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2019-04-30

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Geography
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When the landmass that is now the Indian subcontinent slammed into Asia about 50 million years ago, the oxygen in the world’s oceans increased, altering the conditions for life, scientists say.

The collision was already known to have changed the configuration of the continents, the landscape, global climate and more.

“These results are different from anything people have previously seen,” said Emma Kast, a graduate student at Princeton University in the U.S.

Ms. Kast used microscopic seashells to create a record of ocean nitrogen over a period from 70 million years ago – shortly before the extinction of the dinosaurs – until 30 million years ago.

This record is an enormous contribution to the field of global climate studies, said John Higgins, an associate professor at Princeton.

In addition to being the most abundant gas in the atmosphere, nitrogen is key to all life on Earth.

Every organism on Earth requires “fixed” nitrogen – sometimes called “biologically available nitrogen.”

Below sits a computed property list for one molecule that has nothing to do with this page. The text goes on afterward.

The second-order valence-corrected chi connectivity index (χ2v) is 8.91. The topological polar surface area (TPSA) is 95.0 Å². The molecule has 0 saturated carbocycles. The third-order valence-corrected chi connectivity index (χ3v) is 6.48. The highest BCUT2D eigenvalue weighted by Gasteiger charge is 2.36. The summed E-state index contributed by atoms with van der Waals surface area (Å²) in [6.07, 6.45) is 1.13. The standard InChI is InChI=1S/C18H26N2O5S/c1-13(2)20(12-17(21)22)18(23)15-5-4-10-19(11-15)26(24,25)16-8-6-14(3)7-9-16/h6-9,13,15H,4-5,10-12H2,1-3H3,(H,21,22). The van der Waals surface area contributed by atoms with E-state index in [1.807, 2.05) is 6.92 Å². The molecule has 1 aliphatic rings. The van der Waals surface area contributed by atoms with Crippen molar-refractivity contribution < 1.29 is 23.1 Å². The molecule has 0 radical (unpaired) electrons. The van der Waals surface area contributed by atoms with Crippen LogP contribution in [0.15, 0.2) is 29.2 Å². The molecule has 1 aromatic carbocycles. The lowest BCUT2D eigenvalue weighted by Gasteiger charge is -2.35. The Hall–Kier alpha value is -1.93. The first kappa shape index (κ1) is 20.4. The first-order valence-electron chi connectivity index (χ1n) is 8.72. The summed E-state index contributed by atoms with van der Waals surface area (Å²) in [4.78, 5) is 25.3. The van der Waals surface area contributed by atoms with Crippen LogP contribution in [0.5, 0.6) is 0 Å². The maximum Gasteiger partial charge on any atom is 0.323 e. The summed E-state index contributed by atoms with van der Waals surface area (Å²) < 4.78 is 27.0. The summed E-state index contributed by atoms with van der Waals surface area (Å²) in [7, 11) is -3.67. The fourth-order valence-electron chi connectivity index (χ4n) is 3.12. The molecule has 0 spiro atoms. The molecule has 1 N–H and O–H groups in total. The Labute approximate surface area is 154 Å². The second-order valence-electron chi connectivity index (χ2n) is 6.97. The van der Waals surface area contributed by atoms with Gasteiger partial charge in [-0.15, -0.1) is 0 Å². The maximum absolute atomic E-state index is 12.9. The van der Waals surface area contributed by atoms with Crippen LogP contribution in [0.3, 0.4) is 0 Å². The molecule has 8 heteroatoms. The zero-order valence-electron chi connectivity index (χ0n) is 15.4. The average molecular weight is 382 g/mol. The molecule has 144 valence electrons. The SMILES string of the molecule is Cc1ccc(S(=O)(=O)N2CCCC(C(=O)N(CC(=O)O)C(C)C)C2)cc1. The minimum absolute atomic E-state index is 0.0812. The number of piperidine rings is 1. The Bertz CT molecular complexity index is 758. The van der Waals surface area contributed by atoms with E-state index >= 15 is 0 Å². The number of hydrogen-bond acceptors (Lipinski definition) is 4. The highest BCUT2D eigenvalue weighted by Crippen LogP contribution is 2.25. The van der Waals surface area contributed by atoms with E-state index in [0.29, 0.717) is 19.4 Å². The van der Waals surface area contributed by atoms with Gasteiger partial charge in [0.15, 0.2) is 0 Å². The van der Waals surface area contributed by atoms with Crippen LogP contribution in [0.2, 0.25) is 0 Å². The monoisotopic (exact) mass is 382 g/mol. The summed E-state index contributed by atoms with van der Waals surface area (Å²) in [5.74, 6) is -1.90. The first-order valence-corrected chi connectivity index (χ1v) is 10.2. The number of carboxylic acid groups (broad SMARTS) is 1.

Nitrogen has two stable isotopes: 15N and 14N. In oxygen-poor waters, decomposition uses up “fixed” nitrogen. This occurs with a slight preference for the lighter nitrogen isotope, 14N, so the ocean’s 15N-to-14N ratio reflects its oxygen levels.

That ratio is incorporated into tiny sea creatures called foraminifera during their lives, and then preserved in their shells when they die. By analysing their fossils researchers were able to reconstruct the 15N-to-14N ratio of the ancient ocean, and therefore identify past changes in oxygen levels.

Oxygen controls the distribution of marine organisms, with oxygen-poor waters being bad for most ocean life.

Many past climate warming events caused decrease in ocean oxygen that limited the habitats of sea creatures, from microscopic plankton to the fish and whales that feed on them.

Scientists trying to predict the impact of current and future global warming have warned that low levels of ocean oxygen could decimate marine ecosystems, including important fish populations.

When the researchers assembled their unprecedented geologic record of ocean nitrogen, they found that in the 10 million years after dinosaurs went extinct, the 15N-to-14N ratio was high, suggesting that ocean oxygen levels were low.

They first thought that the warm climate of the time was responsible, as oxygen is less soluble in warmer water.

“Contrary to our first expectations, global climate was not the primary cause of this change in ocean oxygen and nitrogen cycling,” Kast said.

The collision of India with Asia closed off an ancient sea called the Tethys, disturbing the continental shelves and their connections with the open ocean.

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